I have been asked to provide a playlist of these hymn arrangements. There are now three options. The original year of song (2014-2015), the in between songs the second year of song (2016-2019), and the current posts (2020) which I will update as I go.
You can find these either at the left of your computer screen or if you scroll to the bottom of a post on your tablet or phone.
This isn’t easy. Putting our lives on hold. Staying home, being alone, missing friends, waiting. Perhaps there are moments when it feels comfortable, but there are also moments when it feels contrary to what life should be. There is something very uneasy about the way we are living.
But there are also things that are quite beautiful in their simplicity. The planning of meals so we need only go grocery shopping once. Thinking about how we eat, how we shop. The planning of activities and days in ways that help preserve our sanity and our relationships. The conversations in passing with those we live with that we don’t usually have – at lunch, or in the middle of the afternoon. The walks through our neighbourhoods, taking different routes to notice all kinds of things we didn’t know were there; appreciating the smallest discovery of spring flowers or a chalk drawing on the sidewalk.
Our current focus on very basic things brought to mind this hymn. Written by Mary A. Lathbury, a poet who helped train Sunday School teachers at a Methodist summer camp in the 1870s. Her personal philosophy was that of training others to be a beacon of light in a dark world; of providing peace by sharing the message of one’s truth. In her case, this was founded on her Christian faith, and the words of this hymn reflect a familiar Biblical story.
Break Thou the bread of life, dear Lord, to me, As Thou didst break the loaves beside the sea; Beyond the sacred page I seek Thee, Lord; My spirit pants for Thee, O living Word!
Bless Thou the truth, dear Lord, now unto me, As Thou didst bless the bread by Galilee; Then shall all bondage cease, all fetters fall; And I shall find my peace, my all in all.
What struck me most about these words, was the idea that it is off of our ‘sacred page’ that we must live. It is more than a belief that we are to share, it is the real and concrete examples of expressing our beliefs that should be given with ease. In this story, hunger was there and bread was provided. A simple and easy solution. In this act, or miracle, of provision, peace was given, felt and found. The truth was about seeing the need and then fulfilling the requirements of that need.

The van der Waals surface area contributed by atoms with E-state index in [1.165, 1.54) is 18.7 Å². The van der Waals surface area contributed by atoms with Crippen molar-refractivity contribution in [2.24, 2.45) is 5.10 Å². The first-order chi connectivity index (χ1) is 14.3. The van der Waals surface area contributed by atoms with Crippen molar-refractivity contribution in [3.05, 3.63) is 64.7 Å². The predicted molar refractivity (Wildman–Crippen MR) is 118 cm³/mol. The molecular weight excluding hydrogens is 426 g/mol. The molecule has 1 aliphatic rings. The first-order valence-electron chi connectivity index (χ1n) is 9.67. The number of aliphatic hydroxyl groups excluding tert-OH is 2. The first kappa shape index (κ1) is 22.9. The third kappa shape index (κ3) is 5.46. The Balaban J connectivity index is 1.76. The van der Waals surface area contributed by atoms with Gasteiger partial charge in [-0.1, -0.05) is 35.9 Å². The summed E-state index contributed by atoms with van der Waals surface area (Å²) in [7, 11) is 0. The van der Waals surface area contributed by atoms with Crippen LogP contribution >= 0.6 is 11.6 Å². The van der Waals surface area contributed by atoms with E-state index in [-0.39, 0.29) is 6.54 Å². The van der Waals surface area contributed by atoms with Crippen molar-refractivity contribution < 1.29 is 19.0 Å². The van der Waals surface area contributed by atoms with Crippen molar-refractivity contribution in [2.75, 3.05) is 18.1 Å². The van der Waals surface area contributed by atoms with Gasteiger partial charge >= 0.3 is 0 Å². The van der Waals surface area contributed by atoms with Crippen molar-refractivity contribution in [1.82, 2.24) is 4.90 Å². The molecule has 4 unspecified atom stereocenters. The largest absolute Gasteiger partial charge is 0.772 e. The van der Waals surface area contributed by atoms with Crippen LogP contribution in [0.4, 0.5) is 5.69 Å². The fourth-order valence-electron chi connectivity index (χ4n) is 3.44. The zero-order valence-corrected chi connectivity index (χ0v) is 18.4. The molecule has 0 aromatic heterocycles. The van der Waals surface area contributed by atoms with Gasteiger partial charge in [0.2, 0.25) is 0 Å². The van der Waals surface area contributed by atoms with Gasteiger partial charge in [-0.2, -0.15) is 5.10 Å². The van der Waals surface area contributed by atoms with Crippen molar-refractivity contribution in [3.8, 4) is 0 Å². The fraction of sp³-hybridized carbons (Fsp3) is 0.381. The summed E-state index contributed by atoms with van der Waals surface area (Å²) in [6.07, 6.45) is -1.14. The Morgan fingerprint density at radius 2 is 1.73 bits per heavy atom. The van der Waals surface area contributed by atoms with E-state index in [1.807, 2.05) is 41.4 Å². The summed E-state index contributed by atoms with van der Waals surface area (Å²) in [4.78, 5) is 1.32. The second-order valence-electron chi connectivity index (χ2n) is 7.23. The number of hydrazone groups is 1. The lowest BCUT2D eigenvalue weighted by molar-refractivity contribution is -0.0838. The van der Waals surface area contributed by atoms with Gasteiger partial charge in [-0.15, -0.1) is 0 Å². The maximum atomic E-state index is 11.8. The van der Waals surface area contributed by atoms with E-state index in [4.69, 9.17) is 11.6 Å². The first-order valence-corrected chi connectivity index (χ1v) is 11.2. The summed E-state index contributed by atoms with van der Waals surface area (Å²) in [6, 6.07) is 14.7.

It seems to me that this is where we find ourselves. It is easy to see needs right now. We have time to look. Some are very visible practical needs, some are hidden and private. Some are our own, some are our families’ or neighbours’, some are found beyond our immediate circles, near and far. Some we can provide for. Some we will need to accept help for, even when we are unaccustomed to being on the receiving end. The bread we break and share need not be fancy, nor does it have to last forever. We cannot solve this on our own. But when we both share and accept bread from another, we open ourselves up to a kind of peace that many of us have not experienced before. The peace of another’s truth and value.
We all come from different places and different perspectives. We don’t agree on everything, but I think we are beginning to realize that we are stronger together than we are individually. We have much to learn from each other – and from each other’s truths, beliefs and faiths. I find great comfort in knowing that my neighbour’s truth can provide me peace. I hope to offer the same in return, despite our differences. I am encouraged by this story of breaking bread together – the act of sharing, the act of providing. The knowledge that this easy act can break down the things that bind us and also give us peace, is remarkable. Ease is found in our generosity; our gifts and our gratitude.